Ukraine delegation here to learn, while crisis looms at home

By JAN LARSON McLAUGHLIN BG Independent News   As the Ukrainians walked in the courtroom, they noticed something was missing – a cage for the accused. “No cage,” explained Wood County Common Pleas Judge Matthew Reger. “We would never have a cage.” In fact, several efforts are made in U.S. courts to ensure the defendant gets a fair trial, the judge said. “The defendant can’t be in shackles,” Reger said, as the translator put his words into Ukrainian. “They can’t be in anything but street clothes.” The Ukrainian Parliament members toured the courthouse on Sunday as part of the Open World Leadership Center’s effort to allow the Ukrainian delegation to learn about U.S. government. During their stay in the Toledo area, they also met with Wood County Sheriff Mark Wasylyshyn – who is of Ukrainian descent – and the Wood County Commissioners. The number of of delegates was fewer than planned, since some of the parliament members stayed home because of the recent conflict with Russia. Last month, Russia seized some Ukrainian ships and sailors in a reported attempt to take over a vital sea route. Twenty-four Ukrainian sailors are still being held in a Russian prison. Bill Hilt, of Perrysburg, said the visiting Ukrainians are quite worried about the Russian aggression and the world’s slow response to defend their nation. “They’re very upset about what they deem as Russian aggression,” said Hilt, who is part of the World Affairs Council of Northwest Ohio hosting the Ukrainians. “They are from three different parties, but they are unified in that.” The parliament members are disappointed in the lack of support from NATO, the European Union and the U.S., Hilt said. Ukraine gave up its nuclear weapons in exchange for worldwide defense. “It was with the understanding there will be some help with defense,” Hilt said. But no one is stepping up, he added. The Ukrainians are particularly troubled by the reports spread to the media that their president is behind the Russian aggression in an effort to bolster his chances in the March election. That is “more Russian propaganda,” the Ukrainians have…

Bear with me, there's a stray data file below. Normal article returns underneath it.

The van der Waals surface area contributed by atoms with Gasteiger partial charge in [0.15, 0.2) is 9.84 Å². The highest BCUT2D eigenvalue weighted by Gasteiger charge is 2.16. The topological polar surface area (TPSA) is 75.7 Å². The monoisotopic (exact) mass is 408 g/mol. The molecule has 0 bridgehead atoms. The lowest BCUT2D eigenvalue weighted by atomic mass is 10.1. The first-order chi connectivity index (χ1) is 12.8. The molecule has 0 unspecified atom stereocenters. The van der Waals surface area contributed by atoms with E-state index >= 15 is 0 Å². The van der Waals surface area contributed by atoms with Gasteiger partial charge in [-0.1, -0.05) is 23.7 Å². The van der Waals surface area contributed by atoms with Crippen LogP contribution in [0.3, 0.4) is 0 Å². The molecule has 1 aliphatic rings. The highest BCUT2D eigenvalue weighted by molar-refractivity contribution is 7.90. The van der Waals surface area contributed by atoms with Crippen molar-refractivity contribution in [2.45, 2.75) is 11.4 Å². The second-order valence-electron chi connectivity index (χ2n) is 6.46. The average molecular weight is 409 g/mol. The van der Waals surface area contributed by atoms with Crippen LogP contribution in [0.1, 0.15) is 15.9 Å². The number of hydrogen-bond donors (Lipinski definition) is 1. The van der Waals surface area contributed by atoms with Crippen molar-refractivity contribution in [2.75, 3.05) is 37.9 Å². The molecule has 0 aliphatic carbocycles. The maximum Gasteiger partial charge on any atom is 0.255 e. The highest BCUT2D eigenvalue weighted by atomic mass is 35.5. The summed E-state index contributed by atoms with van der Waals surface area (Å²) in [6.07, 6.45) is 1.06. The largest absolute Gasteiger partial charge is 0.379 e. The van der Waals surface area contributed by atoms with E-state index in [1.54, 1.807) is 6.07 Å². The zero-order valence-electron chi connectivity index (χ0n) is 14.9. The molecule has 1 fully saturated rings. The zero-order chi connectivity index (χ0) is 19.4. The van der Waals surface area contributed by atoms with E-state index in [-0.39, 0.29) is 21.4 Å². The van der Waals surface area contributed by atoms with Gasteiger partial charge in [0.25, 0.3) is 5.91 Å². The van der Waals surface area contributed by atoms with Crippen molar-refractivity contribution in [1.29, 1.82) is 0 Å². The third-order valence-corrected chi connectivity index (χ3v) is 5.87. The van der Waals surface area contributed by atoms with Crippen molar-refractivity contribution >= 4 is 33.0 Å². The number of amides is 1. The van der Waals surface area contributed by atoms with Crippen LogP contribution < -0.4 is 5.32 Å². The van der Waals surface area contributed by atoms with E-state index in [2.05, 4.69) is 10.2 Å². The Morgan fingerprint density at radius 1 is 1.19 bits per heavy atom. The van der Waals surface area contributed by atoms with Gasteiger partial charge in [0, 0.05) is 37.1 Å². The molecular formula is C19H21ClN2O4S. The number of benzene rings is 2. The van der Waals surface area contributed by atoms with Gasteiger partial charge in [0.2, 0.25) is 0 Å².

Master of disasters in Wood County ready to retire

By JAN LARSON McLAUGHLIN BG Independent News   Brad Gilbert will never forget the day. “June 5, 2010, at 11:16 in the evening,” he said. “It was the big one.” Gilbert has been responding to emergencies in Wood County now for more than 12 years. But that one – the Lake Township tornado – was the worst. “For EMA directors, we know it’s a matter of when, not if,” he said. “We only see those types of tornadoes every 50 to 60 years.” And it just happened to be on his shift. Gilbert announced this past week that he is retiring from this job as Wood County Emergency Management Agency director at the end of March. He has already outlived the terms of many EMA directors in the state, who average 7.5 years in the job. “The job itself I continue to love. It’s the 24/7, it’s the phone calls at all hours,” Gilbert said. When storms roll in, Gilbert has to be ready to roll out. The Lake Township tornado was the worst incident during his time as EMA director. Seven people were killed, more than 30 injured, and many homes and businesses were destroyed. “It’s an emotional thing. No one wants people to die on your watch,” he said. As EMA director, Gilbert has dealt with many crises. There was the train derailment that spilled diesel fuel. “Those are always challenging.” There were two pipeline leaks – one spilling oil into Rocky Ford Creek near Cygnet, and the other leaking propane in Middleton Township prompting an evacuation. There’s been plenty of flooding, especially in the Grand Rapids and Pemberville areas along rivers. “We’ve made a lot of gains on information documenting, so we know what to expect at certain water levels,” Gilbert said. “Flooding is tough because it really impacts people for a long time period,” he said. And then there have been countless incidents of straightline winds and small tornadoes wreaking havoc. Gilbert is responsible for assessing damage from storms to see if the area qualifies for outside government assistance. Gilbert is accustomed to coming into people’s…